Many are concerned that the violence will interrupt the country’s oil production, which is a crucial part of South Sudan’s economy. Global Witness estimates that oil revenue makes up 98 percent of South Sudan’s annual budget, making oil production a logical target for rebels. China National Petroleum Company moved Friday to evacuate oil workers to South Sudan’s capital, Juba. About 200 oil workers fled to a United Nations base in Unity State, seeking refuge from the violence. Xinhua notes that South Sudan’s government insists that “oil is flowing normally from the production sites to Sudan’s oil pipeline,” but with rebel action targeting oil fields it’s obvious that continued production is in question.

Beijing already has a lot invested in South Sudan. Since the country’s founding, China has offered the South Sudan government loans and assistance for various development projects, including a September 2013 deal to provide aid to South Sudan’s mining industry. China’s oil companies are also active in the oil-rich state.  According to Reuters, CNPC is a major shareholder in two large oil groups operating in South Sudan, Petrodar and the Greater Nile Petroleum Operating Company. Chinadialogue reports that China consumes over 80 percent of South Sudan’s oil exports. Now, once again, China finds its investments in jeopardy.

On Monday, Hua noted that “China is greatly concerned with the development of South Sudan’s situation, and is promoting negotiation with its own way.” “We will work with all relevant parties to promote the conflicting sides in solving their disputes through dialogue and negotiation, and promote the situation of South Sudan to resume stability as soon as possible,” Hua said. However, Beijing’s options are limited by its long-standing insistence on non-interference in other countries’ internal affairs.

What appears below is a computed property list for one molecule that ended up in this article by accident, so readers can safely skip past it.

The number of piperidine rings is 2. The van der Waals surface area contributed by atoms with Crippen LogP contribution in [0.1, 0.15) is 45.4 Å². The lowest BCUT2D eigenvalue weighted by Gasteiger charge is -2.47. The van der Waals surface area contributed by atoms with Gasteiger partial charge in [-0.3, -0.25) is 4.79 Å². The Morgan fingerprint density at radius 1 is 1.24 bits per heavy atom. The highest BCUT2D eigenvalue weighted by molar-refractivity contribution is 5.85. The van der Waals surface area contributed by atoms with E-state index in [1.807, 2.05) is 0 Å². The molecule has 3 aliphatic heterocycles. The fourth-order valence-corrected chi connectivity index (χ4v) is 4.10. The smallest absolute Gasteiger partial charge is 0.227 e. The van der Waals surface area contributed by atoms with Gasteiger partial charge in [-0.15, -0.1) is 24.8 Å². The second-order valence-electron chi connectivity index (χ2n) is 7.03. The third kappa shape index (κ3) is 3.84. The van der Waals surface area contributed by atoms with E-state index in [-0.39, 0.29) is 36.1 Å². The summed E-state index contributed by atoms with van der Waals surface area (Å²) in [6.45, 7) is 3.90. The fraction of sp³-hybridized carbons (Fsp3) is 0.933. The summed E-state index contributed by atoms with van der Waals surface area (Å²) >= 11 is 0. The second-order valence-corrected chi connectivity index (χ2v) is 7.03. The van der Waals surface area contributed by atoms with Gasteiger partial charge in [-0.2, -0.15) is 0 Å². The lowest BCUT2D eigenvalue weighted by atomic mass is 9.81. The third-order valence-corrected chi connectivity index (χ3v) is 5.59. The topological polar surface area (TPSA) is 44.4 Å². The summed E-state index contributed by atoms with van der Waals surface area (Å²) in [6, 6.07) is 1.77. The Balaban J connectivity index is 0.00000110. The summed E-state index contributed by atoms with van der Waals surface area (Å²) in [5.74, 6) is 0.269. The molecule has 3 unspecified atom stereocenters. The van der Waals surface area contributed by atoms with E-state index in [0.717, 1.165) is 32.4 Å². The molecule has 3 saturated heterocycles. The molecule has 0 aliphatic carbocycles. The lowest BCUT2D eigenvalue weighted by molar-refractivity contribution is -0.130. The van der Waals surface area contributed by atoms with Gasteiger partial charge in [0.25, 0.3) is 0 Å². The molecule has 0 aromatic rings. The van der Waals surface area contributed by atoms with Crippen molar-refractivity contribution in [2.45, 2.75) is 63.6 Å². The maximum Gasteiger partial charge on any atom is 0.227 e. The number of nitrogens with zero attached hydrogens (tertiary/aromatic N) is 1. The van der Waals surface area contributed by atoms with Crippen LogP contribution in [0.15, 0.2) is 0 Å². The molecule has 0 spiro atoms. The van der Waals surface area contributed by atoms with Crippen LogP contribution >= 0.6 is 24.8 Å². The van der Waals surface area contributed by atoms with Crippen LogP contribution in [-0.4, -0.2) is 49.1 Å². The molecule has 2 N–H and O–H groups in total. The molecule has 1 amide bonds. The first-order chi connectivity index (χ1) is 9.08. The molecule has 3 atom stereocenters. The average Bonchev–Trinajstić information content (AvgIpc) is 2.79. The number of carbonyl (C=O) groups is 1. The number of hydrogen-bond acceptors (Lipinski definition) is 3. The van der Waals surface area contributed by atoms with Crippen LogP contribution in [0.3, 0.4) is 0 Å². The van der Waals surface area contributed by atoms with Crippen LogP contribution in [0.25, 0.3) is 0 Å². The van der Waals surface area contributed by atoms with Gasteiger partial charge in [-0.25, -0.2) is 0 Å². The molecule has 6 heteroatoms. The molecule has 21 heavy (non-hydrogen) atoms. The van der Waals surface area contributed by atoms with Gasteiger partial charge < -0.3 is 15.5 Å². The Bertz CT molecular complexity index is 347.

China has made non-interference a keystone of its foreign policy, in part because China would like other nations to accord Beijing the same courtesy. However, as Chinese companies are increasingly global players, China’s non-interference policy may come to clash with other fundamental national interests. Beijing is greatly concerned with ensuring food and energy security — two needs that are tied to foreign supply chains. When the internal unrest of another country, such as the South Sudan, threatens one of these interests, Beijing has tough calculations to make. Does a strict adherence to non-interference outweigh the potential threat to oil supplies? And what about the lives of Chinese citizens in affected areas?

Already, China has been pushed to mediate between South Sudan and Sudan to ensure oil production continues. When South Sudan shut down oil production, accusing Sudan of stealing oil, China was forced to help resolve the dispute. This time, the conflict is between internal factions within South Sudan. If China were to mediate, it would risk violating the sacrosanct principles of non-interference. This explains Hua’s caveat that China “is promoting negotiation with its own way.” Beijing can’t afford to do nothing, but its hands are tied by its foreign policy principles.

As China becomes more globalized, Beijing may be forced to take a more active role to safeguard the lives of its citizens and Chinese business interests. In the coming years, Beijing might have to rethink its foreign policy calculus, especially how it interprets “non-interference.”